I sleep for 10 hours. Then I wake up, eat, lounge around. And then continue on with a 4 hour nap.
14 hours?! That’s more than all the sleep I got during my past exam week. Combined.
Recharging is the best. This entire semester, I feel like I am perpetually a device on 2% battery life, only managing to sleep and restore up to maybe 30% a night. Then I subsequently drain myself again from studying, which forces to take an accidental nap to recharge to 15%; but that leads me to feeling guilty about wasting precious studying time so I end up pulling a semi-allnighter… which brings me back to the 2% struggling dark-eye-circled panda of a student that I have become.
But now I am back at 100% :) Well-fed, well-rested, and happy.
Sorry for the slightly unexpected hiatus. I had to block myself from Tumblr (along with other social media) because I realized this spring semester was kicking my butt. I don’t think anyone ever conveyed just how hard the P2 spring semester was, or perhaps I was in denial.
My life for the past few months has been a blur. A sleep-deprived blur. I vaguely remember chemical structures, treatment algorithms, antibiotic spectrums, and pharmacokinetic calculations…
Right now I’m on spring break so I’ll be updating more. Gosh it feels good to be reunited with Tumblr.
Many (if not, majority) of students do an internship during school, in addition to the rotations. It helps to connect what you learn in class to a real-life setting. I recommend trying it out! If you find that it’s too much, you can communicate your concern with your manager to work out a good schedule. Your managers will most likely understand because they’ve been a pharmacy student once upon a time.
I recommend giving it a try and see how it goes. Only you can determine whether it enhances your education or adds to the stressful workload. Good luck!
Hi everyone. I know it’s been a long time, but I had banned myself from Tumblr during the semester (the ends I take to curb my inevitable procrastination).
How did P2 fall end for me? It could’ve gone a lot better in terms of grades, but I am thankful that I am done.
Here’s a reflection of my classes:
I didn’t have classes or exams this week because of Hurricane Sandy. And while that seems like an unexpected fall break, my heart breaks for all the families whose homes are completely destroyed, the people living in the freezing cold without electricity, and the ones wandering from shelter to shelter.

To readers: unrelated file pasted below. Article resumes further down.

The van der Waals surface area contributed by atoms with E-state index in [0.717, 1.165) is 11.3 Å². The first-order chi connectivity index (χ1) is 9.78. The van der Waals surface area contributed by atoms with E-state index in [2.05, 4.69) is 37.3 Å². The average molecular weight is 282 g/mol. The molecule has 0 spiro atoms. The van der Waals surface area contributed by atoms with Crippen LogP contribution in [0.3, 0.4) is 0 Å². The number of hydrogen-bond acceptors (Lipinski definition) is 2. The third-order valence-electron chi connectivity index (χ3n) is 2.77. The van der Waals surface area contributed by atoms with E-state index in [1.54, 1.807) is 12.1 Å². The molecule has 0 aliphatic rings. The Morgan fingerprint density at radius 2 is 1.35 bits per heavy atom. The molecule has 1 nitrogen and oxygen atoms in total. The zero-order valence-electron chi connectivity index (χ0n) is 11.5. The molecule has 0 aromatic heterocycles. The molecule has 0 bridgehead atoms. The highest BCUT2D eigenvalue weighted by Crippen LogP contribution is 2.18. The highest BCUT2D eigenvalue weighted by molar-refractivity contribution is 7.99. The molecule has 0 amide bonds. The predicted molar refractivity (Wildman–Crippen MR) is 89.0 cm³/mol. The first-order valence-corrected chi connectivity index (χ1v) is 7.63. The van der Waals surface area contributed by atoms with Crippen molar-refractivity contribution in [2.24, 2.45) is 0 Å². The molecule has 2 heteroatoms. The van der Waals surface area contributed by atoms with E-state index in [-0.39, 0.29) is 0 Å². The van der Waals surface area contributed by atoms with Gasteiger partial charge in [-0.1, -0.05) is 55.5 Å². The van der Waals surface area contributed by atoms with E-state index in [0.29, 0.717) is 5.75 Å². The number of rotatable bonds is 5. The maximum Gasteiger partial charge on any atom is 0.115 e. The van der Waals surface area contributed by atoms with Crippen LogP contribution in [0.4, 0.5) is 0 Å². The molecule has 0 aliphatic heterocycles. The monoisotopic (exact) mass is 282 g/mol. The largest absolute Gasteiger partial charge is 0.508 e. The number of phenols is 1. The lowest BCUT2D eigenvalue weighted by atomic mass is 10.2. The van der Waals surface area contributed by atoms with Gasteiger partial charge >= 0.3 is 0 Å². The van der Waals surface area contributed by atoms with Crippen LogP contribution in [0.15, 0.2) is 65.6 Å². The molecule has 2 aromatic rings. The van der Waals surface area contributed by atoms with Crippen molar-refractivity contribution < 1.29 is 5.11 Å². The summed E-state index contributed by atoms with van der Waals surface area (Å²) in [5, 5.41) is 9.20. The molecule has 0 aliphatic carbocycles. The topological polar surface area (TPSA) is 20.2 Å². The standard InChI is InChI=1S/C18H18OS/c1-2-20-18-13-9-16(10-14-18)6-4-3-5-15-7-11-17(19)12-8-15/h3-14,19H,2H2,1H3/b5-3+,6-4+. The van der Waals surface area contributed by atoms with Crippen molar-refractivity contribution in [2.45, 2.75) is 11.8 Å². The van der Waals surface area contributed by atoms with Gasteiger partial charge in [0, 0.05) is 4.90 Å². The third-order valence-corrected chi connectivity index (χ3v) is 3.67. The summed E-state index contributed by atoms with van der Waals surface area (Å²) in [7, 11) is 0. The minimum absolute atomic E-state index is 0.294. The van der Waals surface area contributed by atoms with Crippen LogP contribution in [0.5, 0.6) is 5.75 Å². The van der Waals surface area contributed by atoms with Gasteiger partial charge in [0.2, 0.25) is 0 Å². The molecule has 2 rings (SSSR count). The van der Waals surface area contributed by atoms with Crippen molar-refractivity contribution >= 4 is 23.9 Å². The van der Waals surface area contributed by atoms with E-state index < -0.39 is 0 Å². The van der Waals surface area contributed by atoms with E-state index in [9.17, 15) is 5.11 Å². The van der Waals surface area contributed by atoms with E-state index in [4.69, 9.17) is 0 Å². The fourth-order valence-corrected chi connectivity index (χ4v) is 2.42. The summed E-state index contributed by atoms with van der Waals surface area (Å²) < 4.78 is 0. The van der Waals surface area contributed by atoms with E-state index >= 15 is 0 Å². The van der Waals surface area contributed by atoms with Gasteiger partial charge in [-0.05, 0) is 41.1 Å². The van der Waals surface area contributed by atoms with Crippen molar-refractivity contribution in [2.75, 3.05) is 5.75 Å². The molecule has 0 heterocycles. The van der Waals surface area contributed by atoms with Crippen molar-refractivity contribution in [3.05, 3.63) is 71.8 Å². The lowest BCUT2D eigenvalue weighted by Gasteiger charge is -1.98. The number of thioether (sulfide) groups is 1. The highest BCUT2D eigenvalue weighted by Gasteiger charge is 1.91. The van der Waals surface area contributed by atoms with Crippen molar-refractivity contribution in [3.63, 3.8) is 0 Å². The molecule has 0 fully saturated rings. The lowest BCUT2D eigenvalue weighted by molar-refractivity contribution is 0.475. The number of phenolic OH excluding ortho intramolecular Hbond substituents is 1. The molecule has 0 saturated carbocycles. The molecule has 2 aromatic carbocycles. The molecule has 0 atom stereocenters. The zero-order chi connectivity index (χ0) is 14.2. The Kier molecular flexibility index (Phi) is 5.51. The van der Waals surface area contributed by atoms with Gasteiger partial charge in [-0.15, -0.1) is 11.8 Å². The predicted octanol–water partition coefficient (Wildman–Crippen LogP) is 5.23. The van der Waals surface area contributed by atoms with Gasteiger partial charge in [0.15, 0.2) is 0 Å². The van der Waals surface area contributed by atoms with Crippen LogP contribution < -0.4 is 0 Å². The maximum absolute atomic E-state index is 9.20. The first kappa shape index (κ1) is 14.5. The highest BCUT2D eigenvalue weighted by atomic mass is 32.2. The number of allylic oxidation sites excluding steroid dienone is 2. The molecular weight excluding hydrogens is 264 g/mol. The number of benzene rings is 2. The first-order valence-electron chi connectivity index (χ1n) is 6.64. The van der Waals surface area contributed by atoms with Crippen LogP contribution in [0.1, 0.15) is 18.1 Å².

Thankfully, my on-campus apartment was in good condition so I hosted a few friends who were evacuated during this week.
This storm put everything in perspective for me. Yes, exams are stressful - and memorizing pathways and chemical structures can be overwhelming. But what is that in comparison to knowing you have to rebuild your home, not knowing if your family is okay because cell phones do not work, or not having access to clean water/food/electricity?
God bless all the people who volunteered and worked during the storm, without missing a beat, and also to all the resilient people who will work to rebuild our communities.
toxicityof-ourcity asks, Do you think the quality or reputation of the pharmacy school matters? For example, I’m thinking about St. John’s 6-year program, but I’ve heard that its only a decent school, same for LIU. Thanks and I love reading your blog :)
I have four exams starting today until next Fri.
The pros: I like studying with other people. We act out disease states and try to diagnose and prescribe appropriate medications for our friends.
The classes correlate with each other. We’re learning about anticholinergics in pharmacology and medchem. We then delve into some anticholinergic properties of asthma/COPD drugs… and then we link it back to microbio with the immune system responses in these diseases.
The cons: I am only a simple human. How does one gain and retain four exams worth of information in the brain?!
- you don’t have to relisten to the lecture later on before exam time
- it helps you pick up fine points you missed in class
- you have to slow the recording down to .5x because your professor speaks way faster than you can humanly type
- you get bored of transcibing and go on Facebook, thus spending hours transcribing 5 minutes of a lecture
- you are essentially going to class twice